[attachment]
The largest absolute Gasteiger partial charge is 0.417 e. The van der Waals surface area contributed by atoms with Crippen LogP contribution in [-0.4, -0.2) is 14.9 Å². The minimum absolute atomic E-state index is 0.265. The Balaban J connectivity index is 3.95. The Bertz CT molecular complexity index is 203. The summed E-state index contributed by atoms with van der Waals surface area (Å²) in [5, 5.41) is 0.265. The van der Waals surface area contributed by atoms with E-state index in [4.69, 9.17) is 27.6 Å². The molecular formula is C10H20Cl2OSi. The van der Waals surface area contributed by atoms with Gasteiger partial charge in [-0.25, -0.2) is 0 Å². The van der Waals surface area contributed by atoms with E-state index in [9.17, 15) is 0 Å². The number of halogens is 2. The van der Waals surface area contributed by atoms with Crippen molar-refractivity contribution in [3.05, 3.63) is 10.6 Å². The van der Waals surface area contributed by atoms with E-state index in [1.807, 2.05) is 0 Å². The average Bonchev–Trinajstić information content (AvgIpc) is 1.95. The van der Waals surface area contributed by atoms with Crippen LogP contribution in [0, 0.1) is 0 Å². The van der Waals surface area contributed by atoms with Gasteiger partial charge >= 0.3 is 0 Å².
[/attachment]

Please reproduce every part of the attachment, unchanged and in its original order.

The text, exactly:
The largest absolute Gasteiger partial charge is 0.417 e. The van der Waals surface area contributed by atoms with Crippen LogP contribution in [-0.4, -0.2) is 14.9 Å². The minimum absolute atomic E-state index is 0.265. The Balaban J connectivity index is 3.95. The Bertz CT molecular complexity index is 203. The summed E-state index contributed by atoms with van der Waals surface area (Å²) in [5, 5.41) is 0.265. The van der Waals surface area contributed by atoms with E-state index in [4.69, 9.17) is 27.6 Å². The molecular formula is C10H20Cl2OSi. The van der Waals surface area contributed by atoms with Gasteiger partial charge in [-0.25, -0.2) is 0 Å². The van der Waals surface area contributed by atoms with E-state index in [9.17, 15) is 0 Å². The number of halogens is 2. The van der Waals surface area contributed by atoms with Crippen molar-refractivity contribution in [3.05, 3.63) is 10.6 Å². The van der Waals surface area contributed by atoms with E-state index in [1.807, 2.05) is 0 Å². The average Bonchev–Trinajstić information content (AvgIpc) is 1.95. The van der Waals surface area contributed by atoms with Crippen LogP contribution in [0, 0.1) is 0 Å². The van der Waals surface area contributed by atoms with Gasteiger partial charge >= 0.3 is 0 Å².